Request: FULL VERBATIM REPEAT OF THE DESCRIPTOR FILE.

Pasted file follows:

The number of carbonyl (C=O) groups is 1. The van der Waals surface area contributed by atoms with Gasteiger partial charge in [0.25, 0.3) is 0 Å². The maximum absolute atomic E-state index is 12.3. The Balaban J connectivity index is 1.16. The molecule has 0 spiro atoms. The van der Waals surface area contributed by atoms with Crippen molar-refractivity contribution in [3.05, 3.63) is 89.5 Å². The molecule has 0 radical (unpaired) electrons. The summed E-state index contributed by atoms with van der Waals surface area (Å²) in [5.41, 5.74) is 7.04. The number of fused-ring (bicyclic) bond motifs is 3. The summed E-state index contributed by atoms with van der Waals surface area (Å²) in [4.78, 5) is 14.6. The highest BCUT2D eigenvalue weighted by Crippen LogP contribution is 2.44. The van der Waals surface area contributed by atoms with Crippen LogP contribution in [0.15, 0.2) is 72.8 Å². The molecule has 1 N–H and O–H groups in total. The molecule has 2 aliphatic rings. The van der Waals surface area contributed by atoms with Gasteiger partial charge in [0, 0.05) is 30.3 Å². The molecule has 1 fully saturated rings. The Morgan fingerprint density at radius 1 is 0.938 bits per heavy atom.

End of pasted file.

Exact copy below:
The number of carbonyl (C=O) groups is 1. The van der Waals surface area contributed by atoms with Gasteiger partial charge in [0.25, 0.3) is 0 Å². The maximum absolute atomic E-state index is 12.3. The Balaban J connectivity index is 1.16. The molecule has 0 spiro atoms. The van der Waals surface area contributed by atoms with Crippen molar-refractivity contribution in [3.05, 3.63) is 89.5 Å². The molecule has 0 radical (unpaired) electrons. The summed E-state index contributed by atoms with van der Waals surface area (Å²) in [5.41, 5.74) is 7.04. The number of fused-ring (bicyclic) bond motifs is 3. The summed E-state index contributed by atoms with van der Waals surface area (Å²) in [4.78, 5) is 14.6. The highest BCUT2D eigenvalue weighted by Crippen LogP contribution is 2.44. The van der Waals surface area contributed by atoms with Crippen LogP contribution in [0.15, 0.2) is 72.8 Å². The molecule has 1 N–H and O–H groups in total. The molecule has 2 aliphatic rings. The van der Waals surface area contributed by atoms with Gasteiger partial charge in [0, 0.05) is 30.3 Å². The molecule has 1 fully saturated rings. The Morgan fingerprint density at radius 1 is 0.938 bits per heavy atom.